I hardly have discussions about logos. I want to have conversations about what we're actually doing. If you're a football fan and you're watching your team take a penalty, a bomb could go off and you wouldn't flinch.

How do you activate the sponsorship globally?
Think about Peru, Angola, Spain, UK - our brand is in different stages in these markets, so we activate in different ways.

We say to our marketers in different markets that either you're anchoring the brand (so you're small, there's not much premium beer, we've limited awareness and distribution), you're building (so there's more distribution, and awareness is above say ten per cent but below the thirties) or you're a 'Starface' (where we are the established premium brand).

You have objectives in different stages in each of these so we have different activation strategies within each market.
In an 'anchoring' market, such as Peru for example, it's a small beer market. So we run one or two trial promotions around the Champions League final which we then complement with ATL.
In the 'building' markets, engagement is the focus in these markets. The likelihood is that people have trialled us at some point, so the sponsorship gives us a reason to have more of a conversation with people.  Converting for us here becomes a lot easier through the sponsorship.

In our 'Starface' markets, the whole marketing mix comes in. Sometimes the challenge is to remind marketers that we're ultimately a beer brand, not a football brand.

Are global sponsorship opportunities like the Champions League limited?
Yes, so we love the Champions League. People often forget that Heineken has 1.5% of marketshare worldwide. We're small, the beer industry is actually small. In individual markets there are hundreds of local brands. We believe that with the Champions League, we're building the beer market. In other industries there's a few leaders: not with beer. Everyone has regional and local players to deal with. In other sponsor categories, there are just a few global players. We're fighting with 40,000 beer brands. We need to win everywhere as we have an ambition to get to three per cent market share.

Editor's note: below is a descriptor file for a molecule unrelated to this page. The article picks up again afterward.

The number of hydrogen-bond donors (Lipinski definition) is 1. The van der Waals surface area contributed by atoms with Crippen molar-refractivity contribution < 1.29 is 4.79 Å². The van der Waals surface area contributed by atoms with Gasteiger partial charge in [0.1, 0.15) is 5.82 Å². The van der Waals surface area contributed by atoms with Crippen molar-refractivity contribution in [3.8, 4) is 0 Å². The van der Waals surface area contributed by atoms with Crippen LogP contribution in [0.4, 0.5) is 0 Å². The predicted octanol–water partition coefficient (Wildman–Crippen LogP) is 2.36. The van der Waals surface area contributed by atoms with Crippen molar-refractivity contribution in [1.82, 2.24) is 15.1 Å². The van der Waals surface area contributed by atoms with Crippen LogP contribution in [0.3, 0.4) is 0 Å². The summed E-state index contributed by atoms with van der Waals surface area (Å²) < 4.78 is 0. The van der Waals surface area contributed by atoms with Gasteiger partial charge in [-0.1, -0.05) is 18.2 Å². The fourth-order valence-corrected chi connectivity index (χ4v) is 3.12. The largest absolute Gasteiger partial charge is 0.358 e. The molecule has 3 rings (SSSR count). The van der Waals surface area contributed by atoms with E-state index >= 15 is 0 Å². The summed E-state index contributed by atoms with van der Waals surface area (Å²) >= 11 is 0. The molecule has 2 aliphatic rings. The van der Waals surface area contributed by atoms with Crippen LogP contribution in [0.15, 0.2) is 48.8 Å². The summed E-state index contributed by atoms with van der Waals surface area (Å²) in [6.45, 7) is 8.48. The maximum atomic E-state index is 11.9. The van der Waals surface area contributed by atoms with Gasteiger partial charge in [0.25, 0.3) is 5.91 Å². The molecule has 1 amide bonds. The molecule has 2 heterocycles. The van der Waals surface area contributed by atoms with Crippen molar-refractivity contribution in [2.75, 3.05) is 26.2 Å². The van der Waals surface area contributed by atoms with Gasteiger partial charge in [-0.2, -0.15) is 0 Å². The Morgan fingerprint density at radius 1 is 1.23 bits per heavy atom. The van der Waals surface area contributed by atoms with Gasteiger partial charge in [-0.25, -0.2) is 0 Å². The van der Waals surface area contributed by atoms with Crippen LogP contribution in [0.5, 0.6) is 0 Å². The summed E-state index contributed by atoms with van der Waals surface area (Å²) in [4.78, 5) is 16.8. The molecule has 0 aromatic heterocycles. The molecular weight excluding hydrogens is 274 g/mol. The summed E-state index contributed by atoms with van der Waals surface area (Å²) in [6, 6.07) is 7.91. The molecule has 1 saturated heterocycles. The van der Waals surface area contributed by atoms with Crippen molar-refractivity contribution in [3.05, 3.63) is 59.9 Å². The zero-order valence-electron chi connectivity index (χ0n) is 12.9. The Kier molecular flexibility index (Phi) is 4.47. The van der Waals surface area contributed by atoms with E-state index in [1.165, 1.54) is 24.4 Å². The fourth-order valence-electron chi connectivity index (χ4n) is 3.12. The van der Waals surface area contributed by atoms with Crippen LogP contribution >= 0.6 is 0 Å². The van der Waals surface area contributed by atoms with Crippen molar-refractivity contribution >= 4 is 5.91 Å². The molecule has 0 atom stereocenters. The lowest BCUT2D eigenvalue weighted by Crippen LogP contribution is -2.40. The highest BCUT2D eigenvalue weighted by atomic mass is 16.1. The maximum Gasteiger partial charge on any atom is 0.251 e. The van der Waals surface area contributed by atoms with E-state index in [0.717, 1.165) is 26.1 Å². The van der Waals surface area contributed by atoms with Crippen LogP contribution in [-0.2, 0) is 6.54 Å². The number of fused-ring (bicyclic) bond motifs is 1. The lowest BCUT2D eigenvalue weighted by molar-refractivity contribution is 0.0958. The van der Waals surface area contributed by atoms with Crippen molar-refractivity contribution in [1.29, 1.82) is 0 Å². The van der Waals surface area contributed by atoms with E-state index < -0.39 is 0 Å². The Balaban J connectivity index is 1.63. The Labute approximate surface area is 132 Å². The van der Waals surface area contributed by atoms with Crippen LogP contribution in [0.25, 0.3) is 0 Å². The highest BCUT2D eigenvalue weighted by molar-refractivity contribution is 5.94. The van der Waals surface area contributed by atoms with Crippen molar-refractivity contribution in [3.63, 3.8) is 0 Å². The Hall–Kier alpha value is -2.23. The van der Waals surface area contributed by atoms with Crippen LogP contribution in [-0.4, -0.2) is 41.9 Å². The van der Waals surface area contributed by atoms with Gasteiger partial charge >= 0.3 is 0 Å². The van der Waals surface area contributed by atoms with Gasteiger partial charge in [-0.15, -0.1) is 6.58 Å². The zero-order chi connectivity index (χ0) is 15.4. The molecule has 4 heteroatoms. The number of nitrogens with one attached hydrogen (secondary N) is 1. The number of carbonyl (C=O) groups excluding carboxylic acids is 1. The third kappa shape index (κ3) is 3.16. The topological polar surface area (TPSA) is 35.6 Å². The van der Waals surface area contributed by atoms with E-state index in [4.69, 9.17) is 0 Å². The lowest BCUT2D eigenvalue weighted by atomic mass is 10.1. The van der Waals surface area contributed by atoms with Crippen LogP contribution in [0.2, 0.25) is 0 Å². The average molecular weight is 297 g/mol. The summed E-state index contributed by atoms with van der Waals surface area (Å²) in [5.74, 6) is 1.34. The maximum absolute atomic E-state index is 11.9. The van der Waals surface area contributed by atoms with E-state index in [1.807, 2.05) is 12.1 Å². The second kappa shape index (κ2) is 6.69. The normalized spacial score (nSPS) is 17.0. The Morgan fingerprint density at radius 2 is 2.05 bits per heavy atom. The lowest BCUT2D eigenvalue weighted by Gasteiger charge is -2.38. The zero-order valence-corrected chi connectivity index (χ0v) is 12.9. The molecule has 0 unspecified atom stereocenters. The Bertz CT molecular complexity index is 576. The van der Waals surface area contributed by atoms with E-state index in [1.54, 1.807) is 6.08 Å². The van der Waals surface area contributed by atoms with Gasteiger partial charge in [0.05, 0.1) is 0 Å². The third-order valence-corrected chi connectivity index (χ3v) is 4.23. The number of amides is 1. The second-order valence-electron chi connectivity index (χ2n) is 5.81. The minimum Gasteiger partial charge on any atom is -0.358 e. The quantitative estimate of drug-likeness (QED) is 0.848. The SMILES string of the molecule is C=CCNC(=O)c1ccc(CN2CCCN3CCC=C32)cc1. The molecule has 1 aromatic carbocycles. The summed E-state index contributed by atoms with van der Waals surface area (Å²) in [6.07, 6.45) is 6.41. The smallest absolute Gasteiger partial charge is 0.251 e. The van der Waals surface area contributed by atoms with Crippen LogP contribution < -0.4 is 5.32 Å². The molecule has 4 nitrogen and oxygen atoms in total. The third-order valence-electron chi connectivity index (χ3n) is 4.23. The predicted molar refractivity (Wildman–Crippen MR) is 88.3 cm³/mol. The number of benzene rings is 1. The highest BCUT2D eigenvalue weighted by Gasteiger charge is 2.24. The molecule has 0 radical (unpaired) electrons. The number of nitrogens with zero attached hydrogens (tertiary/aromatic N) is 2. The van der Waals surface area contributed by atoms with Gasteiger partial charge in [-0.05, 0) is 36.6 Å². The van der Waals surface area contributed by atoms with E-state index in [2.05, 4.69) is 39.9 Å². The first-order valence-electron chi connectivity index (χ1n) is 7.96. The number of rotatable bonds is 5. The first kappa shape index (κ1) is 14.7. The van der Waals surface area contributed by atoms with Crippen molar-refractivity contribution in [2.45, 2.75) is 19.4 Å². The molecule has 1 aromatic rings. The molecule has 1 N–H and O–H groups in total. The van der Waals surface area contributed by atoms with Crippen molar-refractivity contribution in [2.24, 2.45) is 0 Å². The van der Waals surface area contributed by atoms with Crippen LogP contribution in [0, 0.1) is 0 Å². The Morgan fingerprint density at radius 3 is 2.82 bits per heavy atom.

We also know that only 56% of football fans around the world know we're the sponsors of the Champions League, so we've more to do.

What has Heineken learned from its Champions League sponsorship in recent years?
My view is that we need to provide our view, our opinion, on things that happen as they happen. We need to have a position and point of view on the events that happen in a game that are watched by millions of people. When things are happening on the pitch, we need to be in that conversation or making it happen. What we say at Heineken is that, 'it's not that it happened... it's that it's done at that moment'. Sharing alone is boring, it's the conversation that comes with it ultimately that counts.

In theory, Star Player was perfect; but I think it was a lonely experience. We should have put it into pubs for example. The insight was right, that people tend to watch the games at home and on their own, but it still remained a lonely experience. 

In future, rather than creating our own things in isolation, such as mobile applications, we need to 'fish where the fish are', where the traffic already is, rather than expecting people to come to us.